Scientists in the United States have, for a second time in the past 12 months, made a breakthrough in nuclear fusion technology advancement that some believe could help shape the future of energy.
Scientists at the Lawrence Livermore National Laboratory said on Sunday that they were able to achieve “net energy gain” in a fusion reaction, following the first breakthrough in December 2022.
This latest breakthrough happened at the California-based lab on July 30, and the energy yield this time was higher than in December. Scientists are still analyzing the data, according to Reuters.
Net energy gain is the term for when the fusion reactor produced more energy than was used to ignite it, according to the Associated Press. This is a major breakthrough in efforts to creating clean power and other scientific advancements, though no one’s home or car will run on energy produced by fusion anytime soon.
The appeal of nuclear fusion as an energy source is that it can create carbon-free energy on a nearly limitless basis, helping move away from fossil fuel sources that can be bad for the environment and costly. It also doesn’t create radioactive waste like traditional nuclear reactions do.
In December last year, the US Department of Energy said the original nuclear fusion creation of net energy gain was a “major scientific breakthrough.” Nuclear fusion of this type was a plot point of 2004’s Spider-Man 2.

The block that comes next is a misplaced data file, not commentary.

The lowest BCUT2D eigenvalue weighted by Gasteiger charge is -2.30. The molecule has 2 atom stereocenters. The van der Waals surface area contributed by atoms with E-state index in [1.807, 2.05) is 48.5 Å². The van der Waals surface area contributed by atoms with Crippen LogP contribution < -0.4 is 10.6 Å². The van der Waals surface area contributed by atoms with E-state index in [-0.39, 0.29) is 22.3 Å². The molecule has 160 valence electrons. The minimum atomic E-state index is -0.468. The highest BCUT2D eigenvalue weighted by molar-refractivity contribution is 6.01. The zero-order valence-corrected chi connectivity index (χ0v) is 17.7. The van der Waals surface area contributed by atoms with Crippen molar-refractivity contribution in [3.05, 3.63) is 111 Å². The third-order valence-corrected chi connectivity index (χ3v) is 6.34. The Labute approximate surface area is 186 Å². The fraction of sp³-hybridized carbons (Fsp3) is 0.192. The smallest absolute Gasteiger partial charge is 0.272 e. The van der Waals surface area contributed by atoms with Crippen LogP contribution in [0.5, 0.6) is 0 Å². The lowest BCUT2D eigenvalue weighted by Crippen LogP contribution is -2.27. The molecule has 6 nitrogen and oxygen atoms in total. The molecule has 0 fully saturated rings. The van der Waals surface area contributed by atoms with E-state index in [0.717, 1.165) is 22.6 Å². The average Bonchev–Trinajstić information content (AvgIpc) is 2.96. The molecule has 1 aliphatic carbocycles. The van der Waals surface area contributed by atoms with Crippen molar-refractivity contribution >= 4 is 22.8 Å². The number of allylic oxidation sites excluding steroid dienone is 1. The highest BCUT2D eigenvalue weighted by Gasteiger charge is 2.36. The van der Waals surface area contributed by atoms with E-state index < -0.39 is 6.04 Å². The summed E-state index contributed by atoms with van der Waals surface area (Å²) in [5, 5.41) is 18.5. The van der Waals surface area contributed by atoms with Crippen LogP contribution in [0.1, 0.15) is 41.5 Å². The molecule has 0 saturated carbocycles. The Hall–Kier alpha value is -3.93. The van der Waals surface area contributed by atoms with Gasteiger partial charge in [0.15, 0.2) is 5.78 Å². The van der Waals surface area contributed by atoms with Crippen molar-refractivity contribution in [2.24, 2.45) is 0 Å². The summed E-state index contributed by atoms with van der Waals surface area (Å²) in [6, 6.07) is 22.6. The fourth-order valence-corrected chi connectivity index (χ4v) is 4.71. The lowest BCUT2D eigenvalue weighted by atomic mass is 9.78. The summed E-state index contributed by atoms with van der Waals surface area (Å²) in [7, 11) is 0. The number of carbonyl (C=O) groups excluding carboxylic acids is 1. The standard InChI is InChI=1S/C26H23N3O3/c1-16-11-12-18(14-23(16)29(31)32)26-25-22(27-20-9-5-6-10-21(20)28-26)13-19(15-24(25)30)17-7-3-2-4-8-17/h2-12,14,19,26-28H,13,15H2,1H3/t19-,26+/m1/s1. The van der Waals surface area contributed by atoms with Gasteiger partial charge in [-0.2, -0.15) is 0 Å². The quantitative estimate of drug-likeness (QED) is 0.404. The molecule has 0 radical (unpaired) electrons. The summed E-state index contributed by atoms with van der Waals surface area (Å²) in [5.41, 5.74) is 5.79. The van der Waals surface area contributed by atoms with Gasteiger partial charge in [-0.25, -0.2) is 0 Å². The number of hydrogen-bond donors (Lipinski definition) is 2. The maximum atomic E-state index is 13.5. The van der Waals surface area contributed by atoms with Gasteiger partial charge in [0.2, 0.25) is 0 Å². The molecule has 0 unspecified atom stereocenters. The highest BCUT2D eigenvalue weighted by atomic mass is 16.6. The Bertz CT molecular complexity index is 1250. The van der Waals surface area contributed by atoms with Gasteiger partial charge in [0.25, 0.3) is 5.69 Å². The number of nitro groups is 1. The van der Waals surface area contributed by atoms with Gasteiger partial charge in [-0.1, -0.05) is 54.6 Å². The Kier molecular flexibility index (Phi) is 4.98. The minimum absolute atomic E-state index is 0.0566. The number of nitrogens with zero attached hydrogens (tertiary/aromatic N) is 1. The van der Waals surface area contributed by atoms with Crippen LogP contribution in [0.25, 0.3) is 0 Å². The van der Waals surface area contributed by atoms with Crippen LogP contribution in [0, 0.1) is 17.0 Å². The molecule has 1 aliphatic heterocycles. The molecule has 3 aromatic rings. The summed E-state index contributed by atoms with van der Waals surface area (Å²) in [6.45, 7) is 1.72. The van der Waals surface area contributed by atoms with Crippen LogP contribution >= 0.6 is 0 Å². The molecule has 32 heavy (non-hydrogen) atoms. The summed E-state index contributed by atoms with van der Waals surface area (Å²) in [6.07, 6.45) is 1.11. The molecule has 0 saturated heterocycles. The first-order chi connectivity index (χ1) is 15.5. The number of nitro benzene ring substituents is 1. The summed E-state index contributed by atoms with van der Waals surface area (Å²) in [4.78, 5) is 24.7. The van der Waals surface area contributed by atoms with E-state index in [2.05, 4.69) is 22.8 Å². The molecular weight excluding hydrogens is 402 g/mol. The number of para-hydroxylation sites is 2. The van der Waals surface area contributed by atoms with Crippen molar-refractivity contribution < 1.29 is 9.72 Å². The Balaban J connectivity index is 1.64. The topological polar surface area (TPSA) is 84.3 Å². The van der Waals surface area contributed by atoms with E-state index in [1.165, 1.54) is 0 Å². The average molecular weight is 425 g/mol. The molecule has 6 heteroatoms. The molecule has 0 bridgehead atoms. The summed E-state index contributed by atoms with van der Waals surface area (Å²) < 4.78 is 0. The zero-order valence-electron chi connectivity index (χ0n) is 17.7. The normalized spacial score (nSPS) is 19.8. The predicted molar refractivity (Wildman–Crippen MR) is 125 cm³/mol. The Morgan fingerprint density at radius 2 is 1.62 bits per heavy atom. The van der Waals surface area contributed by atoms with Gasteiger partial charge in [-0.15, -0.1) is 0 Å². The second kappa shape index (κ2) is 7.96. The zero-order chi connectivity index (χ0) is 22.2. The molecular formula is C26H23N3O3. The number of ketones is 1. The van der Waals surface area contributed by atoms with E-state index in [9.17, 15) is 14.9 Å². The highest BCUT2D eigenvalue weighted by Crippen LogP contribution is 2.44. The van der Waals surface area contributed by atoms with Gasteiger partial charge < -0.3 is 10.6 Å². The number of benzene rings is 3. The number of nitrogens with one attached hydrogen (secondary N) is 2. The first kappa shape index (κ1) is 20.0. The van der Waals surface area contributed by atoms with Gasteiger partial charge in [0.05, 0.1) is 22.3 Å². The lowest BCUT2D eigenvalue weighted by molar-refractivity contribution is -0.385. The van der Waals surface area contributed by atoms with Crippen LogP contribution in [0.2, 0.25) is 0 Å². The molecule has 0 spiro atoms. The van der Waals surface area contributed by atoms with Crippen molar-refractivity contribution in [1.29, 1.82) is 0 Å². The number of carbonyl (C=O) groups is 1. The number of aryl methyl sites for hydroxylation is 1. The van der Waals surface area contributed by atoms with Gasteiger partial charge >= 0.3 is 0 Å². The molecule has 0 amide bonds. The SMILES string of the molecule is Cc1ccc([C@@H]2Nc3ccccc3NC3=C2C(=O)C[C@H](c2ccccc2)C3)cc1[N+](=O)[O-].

In Spider-Man 2, Alfred Molina’s Doc Ock created a fusion reactor that had the lofty goal of creating safe and secure renewable energy. The reactor quickly became unstable and, well, things went badly. Here’s to hoping things go better in real life.
For nuclear fusion, the problem continues to be the ability to safely control it, celebrity scientist Neil deGrasse Tyson has said. Fusion without control creates a bomb, whereas controlled fusion can be throttled and directed where it is needed–in this case, to create energy that is not harmful.
If scientists and engineers can find a way to safely and efficiently create energy with nuclear fusion, it could be “transformative to civilization,” Tyson said. It could be akin to the transition from horses to automobiles, which came about after engineers made advancements to internal combustion and engines, Tyson said.